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Java Pointers

According to the concept of C/C++ pointers are variables that explicitly store memory addresses. These variables can be modified arithmetically to point to other variables or some other memory address. When we talk about java pointers the very first question that appears is whether Pointers exist in Java or not? Well, the answer to that is No! see the last part of the documentation. Sometimes you may come across the statement that pointers do exist in java. Actually, they are referring to Reference. But Reference and pointers are actually very different.

A reference is a variable which refers to some other variable or object and we can use it as an alias for that other variable or object. While a pointer is a variable which stores the memory address and acts as an alias for to the value present at that memory address. We can say that every pointer is a reference but not every reference is a pointer.

Though references can be used as pointers in java with some restrictions as the Java references provides higher-level abstraction which does not allow the programmer to manipulate the memory addresses. A java reference provides us the access to the members and member functions of the object to which it points. But not the memory location of the object.

Pointers in java (references) are very strictly typed that is we can’t change or re-interpret an object unless the object at the other end is something that it already is. I.e. you can cast the object to the string if the other object to which it points is actually the string.

Why pointers are not in java?

There are different reasons for that. But a few of those are:

  •      They provide access to the memory which is not recommended.
  •      Pointers can lead to memory leakage.
  •      The pointers are much slower than other variables.

Java Pointers Example

package example;
public class Shape {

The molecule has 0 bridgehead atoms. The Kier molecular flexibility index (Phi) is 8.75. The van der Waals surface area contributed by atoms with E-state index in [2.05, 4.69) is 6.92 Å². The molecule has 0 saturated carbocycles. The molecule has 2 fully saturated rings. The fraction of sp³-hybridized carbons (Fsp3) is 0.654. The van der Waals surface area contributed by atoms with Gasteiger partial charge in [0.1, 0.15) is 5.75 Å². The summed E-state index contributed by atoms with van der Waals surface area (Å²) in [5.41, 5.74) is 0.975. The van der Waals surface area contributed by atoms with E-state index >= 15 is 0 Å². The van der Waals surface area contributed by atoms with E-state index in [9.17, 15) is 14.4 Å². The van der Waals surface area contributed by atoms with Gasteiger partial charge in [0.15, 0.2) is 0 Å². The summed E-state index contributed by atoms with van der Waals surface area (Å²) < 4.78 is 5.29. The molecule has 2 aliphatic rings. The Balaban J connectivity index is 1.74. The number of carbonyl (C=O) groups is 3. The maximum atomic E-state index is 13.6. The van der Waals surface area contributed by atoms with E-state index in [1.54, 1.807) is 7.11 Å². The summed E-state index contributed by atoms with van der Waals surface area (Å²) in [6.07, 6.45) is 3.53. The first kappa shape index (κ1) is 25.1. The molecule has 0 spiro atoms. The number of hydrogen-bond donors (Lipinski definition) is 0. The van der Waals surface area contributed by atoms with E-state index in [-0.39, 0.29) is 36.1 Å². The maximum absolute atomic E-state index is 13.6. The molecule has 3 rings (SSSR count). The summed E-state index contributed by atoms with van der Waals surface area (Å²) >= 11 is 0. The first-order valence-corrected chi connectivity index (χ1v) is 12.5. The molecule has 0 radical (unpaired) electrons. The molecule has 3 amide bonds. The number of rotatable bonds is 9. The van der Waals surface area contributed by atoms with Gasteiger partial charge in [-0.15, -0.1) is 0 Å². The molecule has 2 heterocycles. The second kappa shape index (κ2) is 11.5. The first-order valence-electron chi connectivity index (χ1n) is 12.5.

private int length;
     private int width;
     public int getLength() {
          return length;
     public int getWidth() {
          return width;
*  use of this pointer or this reference. which references to the current
* object.

     public void setLength(int length) {
          this.length = length;
     public void setWidth(int width) {
          this.width = width;

To make use of the above class we have the below program.

package example;
public class JavaPointers {
     public static void main(String[] args) {

          // creating an object ( a reference variable to the class).
          Shape s1 = new Shape();
          // using the object to set the values.

          // using the object to access the values.
          System.out.println("Length is :" + s1.getLength());
          System.out.println("Width is :" + s1.getWidth());

          // creating another object ( a reference variable to the class).
          Shape s2 = new Shape();

          // using the object to set the values.

          // using the object to access the values.
          System.out.println("Length is :" + s2.getLength());
          System.out.println("Width is :" + s2.getWidth());

Output is:

java pointers example

Hence, in a nutshell, we can say that java does not have pointers or to be more precise java doesn’t allow pointers that a programmer can access or modify. This may lead you to the argument that this is a big disadvantage to not having pointers in java. But this is not true, as long as you remain in the boundary of the execution environment you won’t be needing any pointer in your programs.

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